The financial repercussions of the coronavirus pandemic on health systems around the world are bound to be significant and wide-ranging, impacting across all traditional health funding sources. While health expenditures on coronavirus-related care may have risen as countries surge to respond, this is accompanied by a sharp drop in spending on other conditions. In the long run though, pressures on health budgets are likely to grow as governments and health insurance schemes are hit by decreasing tax revenues and rising unemployment. External aid, which supports health spending across many low- and middle-income countries (LMICs), may also drop as donor countries face domestic pressures and reprioritise resources.
At the same time, the pandemic has placed health at the centre of political and public debates across the globe, and the disproportionate impact of the crisis on patients and other health services, including cancer care, highlights the interconnectedness of health systems’ capacity to address health emergencies and the need to scale up action and investments towards Universal Health Coverage (UHC). In this sense, there may be a unique window of opportunity to muster the current political focus and attract public, private and international interest to bridge the investment gap in cancer control, as a key step towards the progressive realisation of UHC.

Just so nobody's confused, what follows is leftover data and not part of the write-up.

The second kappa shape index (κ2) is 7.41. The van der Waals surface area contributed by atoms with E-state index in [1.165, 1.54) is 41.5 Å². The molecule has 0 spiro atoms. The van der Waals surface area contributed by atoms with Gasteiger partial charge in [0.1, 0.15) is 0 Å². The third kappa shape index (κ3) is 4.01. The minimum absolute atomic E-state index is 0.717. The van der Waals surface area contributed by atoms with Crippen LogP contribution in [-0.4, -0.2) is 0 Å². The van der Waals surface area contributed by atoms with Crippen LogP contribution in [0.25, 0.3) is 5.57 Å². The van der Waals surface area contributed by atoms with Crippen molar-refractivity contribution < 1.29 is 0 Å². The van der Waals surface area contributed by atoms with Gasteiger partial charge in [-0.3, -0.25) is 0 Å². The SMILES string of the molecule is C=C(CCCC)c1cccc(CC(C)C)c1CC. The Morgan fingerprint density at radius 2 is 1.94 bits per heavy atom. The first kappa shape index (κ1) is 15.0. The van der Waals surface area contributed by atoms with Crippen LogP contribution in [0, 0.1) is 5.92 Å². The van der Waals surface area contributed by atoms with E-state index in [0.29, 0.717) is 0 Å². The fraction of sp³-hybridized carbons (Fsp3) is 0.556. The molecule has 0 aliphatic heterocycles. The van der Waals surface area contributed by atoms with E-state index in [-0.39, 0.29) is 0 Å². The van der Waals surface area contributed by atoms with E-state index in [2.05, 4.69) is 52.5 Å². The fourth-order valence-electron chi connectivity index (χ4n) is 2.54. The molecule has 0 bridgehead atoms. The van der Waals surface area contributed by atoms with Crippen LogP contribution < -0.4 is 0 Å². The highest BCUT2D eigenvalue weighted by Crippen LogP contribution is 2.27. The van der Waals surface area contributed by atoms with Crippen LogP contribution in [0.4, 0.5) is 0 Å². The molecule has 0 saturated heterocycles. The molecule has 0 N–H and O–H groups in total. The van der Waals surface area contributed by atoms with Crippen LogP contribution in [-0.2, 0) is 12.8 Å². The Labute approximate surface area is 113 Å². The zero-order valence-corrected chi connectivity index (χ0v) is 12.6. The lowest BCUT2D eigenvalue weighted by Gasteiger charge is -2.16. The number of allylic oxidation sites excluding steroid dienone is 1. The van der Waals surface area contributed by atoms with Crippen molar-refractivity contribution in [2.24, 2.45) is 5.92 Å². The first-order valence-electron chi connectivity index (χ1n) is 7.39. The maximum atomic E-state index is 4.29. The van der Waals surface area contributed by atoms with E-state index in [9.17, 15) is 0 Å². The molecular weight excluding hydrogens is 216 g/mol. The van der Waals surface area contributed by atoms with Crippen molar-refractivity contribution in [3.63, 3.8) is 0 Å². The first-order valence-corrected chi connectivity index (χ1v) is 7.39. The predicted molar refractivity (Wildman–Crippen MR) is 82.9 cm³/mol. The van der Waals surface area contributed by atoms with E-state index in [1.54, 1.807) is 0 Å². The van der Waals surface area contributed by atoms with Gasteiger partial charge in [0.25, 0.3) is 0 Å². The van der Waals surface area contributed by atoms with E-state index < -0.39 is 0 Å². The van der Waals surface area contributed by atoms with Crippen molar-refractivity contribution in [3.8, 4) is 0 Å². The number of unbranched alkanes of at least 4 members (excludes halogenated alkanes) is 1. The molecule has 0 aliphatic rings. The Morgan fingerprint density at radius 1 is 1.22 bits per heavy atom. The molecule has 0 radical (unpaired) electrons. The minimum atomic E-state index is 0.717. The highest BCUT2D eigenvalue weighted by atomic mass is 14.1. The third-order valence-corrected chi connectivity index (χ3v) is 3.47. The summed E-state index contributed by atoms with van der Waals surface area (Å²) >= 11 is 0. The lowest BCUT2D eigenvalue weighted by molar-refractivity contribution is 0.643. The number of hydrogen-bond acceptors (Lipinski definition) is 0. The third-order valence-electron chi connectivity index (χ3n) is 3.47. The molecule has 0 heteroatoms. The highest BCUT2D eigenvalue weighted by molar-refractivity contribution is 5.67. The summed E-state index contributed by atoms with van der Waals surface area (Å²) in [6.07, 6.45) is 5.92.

In this context, it is paramount the cancer community engages with the health financing debates and is empowered to frame the case for investment in cancer control as a component of both the UHC and health security agendas.
This third and final dialogue in the series focused on the economic impact of COVID-19 and strategies for the cancer community to learn from this crisis towards more sustainable health financing models, which protect against future emergencies while sustaining essential service coverage, including cancer care.
Andrea Feigl, Founder and Executive Director, Health Finance Institute
Linda Gibbs, Oncology Lead, Central and Eastern Europe, Pfizer
Anja Nitzsche, Head, Resource Mobilisation, International Atomic Energy Agency (IAEA)
Penny Dash, Senior Partner and Lead for Healthcare in Europe, McKinsey & Company
Cary Adams, Chief Executive Officer, Union for International Cancer Control (UICC)